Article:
NPR Launches Online Local Journalism Project With $3M In Grants


NPR announced today that it is planning to launch a new local online journalism venture with $3 million in funding from the Corporation for Public Broadcasting and the John S. and James L. Knight Foundation.

The funding — $2 million coming from CPB and $1 million from the Knight Foundation — will be used to provide a group of NPR stations with the resources to hire “journalist bloggers” who will focus on a topic that is important to the city where they are based. “Stations will feed their work into NPR’s content management system, where the entire group of participants will have easy access to each others’ work to inform, enrich and add context as they create and present their stories,” NPR said.

In addition, through the two years of the pilot program, PBS’s “The NewsHour with Jim Lehrer” will provide participants with an embeddable video player for their Web sites, while also featuring local reporting from selected stations on the “NewsHour.”

NPR said the stations that will participate in the pilot program have not yet been selected. However, they will include a mix of radio/TV operation and public radio stations from around the country.

A full release about the venture, after the jump.


Washington, DC, Oct.2, 2009 — NPR will launch a new journalism project to develop in-depth, local coverage on topics critical to communities and the nation, in a new effort funded by the Corporation for Public Broadcasting (CPB) and the John S. and James L. Knight Foundation, the groups announced today.

The new funding — $2 million from CPB and $1 million from Knight Foundation — provides a pilot group of NPR stations with the resources to expand original reporting, and to curate, distribute and share online content about high-interest, specialized subjects. It is the first time that CPB and Knight Foundation have jointly funded a project of this type.

The two-year pilot will help a dozen stations establish themselves as definitive sources of news on a topic selected by each one as most relevant to its community, such as city politics, the changing economy, healthcare, immigration or education. These online reports will help fill the growing gap in local news offerings.

“The opportunity here is two-fold. First, to beef up coverage of critical issues at the local level, and, second, to begin to establish an online network that can transform itself into a news powerhouse of unparalleled depth and quality,” said Vivian Schiller, NPR president and CEO. “We are grateful to CPB and Knight Foundation for partnering with us to realize this potential and we thank them for supporting our mission to create a more informed public.”

“The continued vitality of public media in the face of rapid technological and social change demands a variety of responses from CPB,” said Patricia Harrison, president and CEO of the Corporation for Public Broadcasting. “This web-first, multi-platform news approach is one of several innovative investments that CPB plans to make to strengthen local and network journalism.”

Alberto Ibargüen of Knight Foundation added: “The contraction of professional journalism poses a direct threat to our democracy as access to independent, in-depth, news and information is diminished.”

“As the country’s largest not-for-profit news organization and one that is gaining audience and innovating, NPR and its member stations are uniquely positioned to respond to the crisis in American journalism,” Ibargüen said.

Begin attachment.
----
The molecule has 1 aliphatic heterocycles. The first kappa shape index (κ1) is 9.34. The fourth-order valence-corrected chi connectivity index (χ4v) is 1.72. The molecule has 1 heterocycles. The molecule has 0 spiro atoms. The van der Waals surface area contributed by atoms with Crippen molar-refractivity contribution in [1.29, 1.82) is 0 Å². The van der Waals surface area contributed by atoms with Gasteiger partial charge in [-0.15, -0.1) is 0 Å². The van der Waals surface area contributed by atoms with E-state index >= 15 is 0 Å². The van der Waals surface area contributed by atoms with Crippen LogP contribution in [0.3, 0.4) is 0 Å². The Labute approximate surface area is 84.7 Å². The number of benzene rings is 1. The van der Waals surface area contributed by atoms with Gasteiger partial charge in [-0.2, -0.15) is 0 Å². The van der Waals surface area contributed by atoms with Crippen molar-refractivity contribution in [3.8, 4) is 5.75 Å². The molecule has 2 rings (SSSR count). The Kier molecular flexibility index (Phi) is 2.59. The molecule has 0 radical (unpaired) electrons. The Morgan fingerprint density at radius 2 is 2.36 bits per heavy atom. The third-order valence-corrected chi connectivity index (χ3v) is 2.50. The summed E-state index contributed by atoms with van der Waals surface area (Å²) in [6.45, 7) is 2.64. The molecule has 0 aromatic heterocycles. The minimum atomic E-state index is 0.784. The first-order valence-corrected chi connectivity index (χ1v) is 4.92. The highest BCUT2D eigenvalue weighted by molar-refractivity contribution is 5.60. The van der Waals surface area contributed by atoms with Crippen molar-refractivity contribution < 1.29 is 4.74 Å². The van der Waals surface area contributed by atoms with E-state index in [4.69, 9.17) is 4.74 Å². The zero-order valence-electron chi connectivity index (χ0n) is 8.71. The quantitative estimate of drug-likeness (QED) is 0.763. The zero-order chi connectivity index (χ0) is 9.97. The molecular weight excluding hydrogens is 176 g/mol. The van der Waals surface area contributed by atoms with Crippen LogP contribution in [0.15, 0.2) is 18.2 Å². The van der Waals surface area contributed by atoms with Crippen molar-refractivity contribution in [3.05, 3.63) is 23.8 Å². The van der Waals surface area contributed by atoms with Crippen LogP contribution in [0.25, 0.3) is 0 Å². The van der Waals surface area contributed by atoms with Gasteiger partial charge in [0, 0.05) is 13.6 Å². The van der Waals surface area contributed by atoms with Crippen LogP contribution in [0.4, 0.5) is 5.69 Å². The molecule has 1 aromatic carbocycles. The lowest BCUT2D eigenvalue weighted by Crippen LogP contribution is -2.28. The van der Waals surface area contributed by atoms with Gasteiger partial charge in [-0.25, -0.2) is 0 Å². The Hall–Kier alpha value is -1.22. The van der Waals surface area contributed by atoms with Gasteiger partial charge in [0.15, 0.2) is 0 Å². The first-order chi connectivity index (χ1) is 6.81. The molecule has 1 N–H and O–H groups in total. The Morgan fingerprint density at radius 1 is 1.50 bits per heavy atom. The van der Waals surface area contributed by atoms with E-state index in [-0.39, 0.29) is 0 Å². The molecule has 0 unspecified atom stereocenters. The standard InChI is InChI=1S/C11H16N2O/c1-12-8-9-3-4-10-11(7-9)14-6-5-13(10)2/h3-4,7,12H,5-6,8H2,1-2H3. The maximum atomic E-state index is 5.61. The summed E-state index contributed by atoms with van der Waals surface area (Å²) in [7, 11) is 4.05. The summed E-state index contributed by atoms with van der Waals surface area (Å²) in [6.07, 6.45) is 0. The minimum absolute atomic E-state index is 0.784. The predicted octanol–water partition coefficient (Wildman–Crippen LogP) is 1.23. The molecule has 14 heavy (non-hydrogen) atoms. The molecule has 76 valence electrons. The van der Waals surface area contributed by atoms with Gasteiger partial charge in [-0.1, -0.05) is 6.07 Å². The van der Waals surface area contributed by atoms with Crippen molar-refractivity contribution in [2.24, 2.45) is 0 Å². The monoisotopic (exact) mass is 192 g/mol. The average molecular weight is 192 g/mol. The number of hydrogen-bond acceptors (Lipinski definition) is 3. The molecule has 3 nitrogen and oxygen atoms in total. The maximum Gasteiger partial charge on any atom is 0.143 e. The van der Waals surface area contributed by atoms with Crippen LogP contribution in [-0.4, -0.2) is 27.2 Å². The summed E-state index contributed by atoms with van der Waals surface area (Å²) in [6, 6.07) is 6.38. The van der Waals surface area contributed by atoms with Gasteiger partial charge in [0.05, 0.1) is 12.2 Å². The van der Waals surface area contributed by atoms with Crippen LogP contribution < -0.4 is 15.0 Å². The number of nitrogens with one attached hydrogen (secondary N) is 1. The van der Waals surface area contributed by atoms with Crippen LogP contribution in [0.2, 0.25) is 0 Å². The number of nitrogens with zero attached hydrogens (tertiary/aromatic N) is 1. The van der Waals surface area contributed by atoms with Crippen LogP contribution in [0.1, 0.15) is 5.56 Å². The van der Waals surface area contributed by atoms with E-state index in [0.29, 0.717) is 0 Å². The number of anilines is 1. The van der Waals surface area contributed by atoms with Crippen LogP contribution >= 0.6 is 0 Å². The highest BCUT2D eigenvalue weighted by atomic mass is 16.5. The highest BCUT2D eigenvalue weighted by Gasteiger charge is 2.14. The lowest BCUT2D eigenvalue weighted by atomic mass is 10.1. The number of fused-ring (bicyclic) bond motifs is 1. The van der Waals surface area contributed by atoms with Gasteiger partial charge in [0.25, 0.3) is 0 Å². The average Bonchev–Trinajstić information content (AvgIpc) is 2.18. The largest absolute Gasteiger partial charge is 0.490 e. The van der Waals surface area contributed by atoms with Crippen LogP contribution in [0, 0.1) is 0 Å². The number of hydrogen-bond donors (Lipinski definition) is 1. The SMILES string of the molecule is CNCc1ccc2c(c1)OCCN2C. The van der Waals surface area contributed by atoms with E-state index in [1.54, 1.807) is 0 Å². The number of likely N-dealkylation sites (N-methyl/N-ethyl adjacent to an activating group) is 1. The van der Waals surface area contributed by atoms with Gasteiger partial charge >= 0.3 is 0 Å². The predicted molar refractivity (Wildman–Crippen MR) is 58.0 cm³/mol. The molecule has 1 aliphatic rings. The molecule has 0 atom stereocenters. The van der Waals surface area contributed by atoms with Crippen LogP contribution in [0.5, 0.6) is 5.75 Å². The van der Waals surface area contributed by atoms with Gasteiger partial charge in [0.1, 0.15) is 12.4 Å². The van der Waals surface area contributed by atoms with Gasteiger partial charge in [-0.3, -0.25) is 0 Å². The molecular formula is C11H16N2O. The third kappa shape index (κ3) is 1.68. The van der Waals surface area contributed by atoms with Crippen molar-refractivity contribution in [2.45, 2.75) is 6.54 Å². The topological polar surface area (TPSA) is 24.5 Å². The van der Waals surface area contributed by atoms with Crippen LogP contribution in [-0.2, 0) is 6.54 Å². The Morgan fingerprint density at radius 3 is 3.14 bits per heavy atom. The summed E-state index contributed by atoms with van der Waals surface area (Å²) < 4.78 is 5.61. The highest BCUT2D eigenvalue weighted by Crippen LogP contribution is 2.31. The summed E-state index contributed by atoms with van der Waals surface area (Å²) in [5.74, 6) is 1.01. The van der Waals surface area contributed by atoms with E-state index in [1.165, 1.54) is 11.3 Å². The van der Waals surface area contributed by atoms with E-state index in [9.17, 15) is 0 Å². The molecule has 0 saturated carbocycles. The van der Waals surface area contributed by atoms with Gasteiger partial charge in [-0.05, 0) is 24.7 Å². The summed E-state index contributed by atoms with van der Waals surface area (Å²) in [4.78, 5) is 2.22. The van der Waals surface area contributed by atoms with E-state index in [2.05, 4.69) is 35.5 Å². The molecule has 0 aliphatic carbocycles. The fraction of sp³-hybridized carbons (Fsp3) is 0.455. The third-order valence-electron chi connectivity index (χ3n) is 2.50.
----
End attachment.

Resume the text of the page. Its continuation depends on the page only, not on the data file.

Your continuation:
The CPB and Knight Foundation grants will allow about a dozen NPR stations throughout the U.S. with established news operations to hire new journalist bloggers. Each will focus exclusively on reporting and aggregating news about a topic relevant to that city, based upon its geography and unique characteristics. Stations will feed their work into NPR’s content management system, where the entire group of participants will have easy access to each others’ work to inform, enrich and add context as they create and present their stories. This common content sharing infrastructure provides a solid platform to support stations’ online publishing needs and to expand the power of the network.

In addition, PBS’s The NewsHour with Jim Lehrer will share its embeddable video player with the pilot participants. The player makes it possible to access and present video content from NewsHour, Frontline, NOW, Washington Week, Bill Moyers Journal, Tavis Smiley and about a dozen local PBS stations. The NewsHour will also feature selected reporting from the participating stations on its Web site.

Several stations played an active role in developing this pilot concept, including NPR/PBS stations: Oregon Public Broadcasting (Portland), Northern California Public Broadcasting/KQED (San Francisco), WGBH (Boston) and KPBS (San Diego) — and radio stations: Southern California Public Radio/KPCC (Los Angeles), KALW, (San Francisco), KPLU (Seattle), WAMU (Washington D.C.), WXPN (Philadelphia), Wyoming Public Radio, Minnesota Public Radio, WNYC (New York), and WBUR (Boston).

While the stations that will co-create the pilots with NPR have not yet been selected, they will include a mix of radio/TV operations and public radio stations of various types across the country. The stations chosen will commit to covering a portion of the pilot cost and to sustaining the new staff upon conclusion of the grants. The search for a diverse and well-qualified pool of journalist bloggers will begin as soon as the stations are confirmed.

Knight Foundation has been a long time funder of NPR’s journalism initiatives, including a major grant to expand NPR journalists’ skills in online reporting, video and photography in order to transform NPR into a multimedia news service. CPB funds NPR through competitive grants – most recently funding comprehensive coverage of the economic crisis at the global, national and local levels.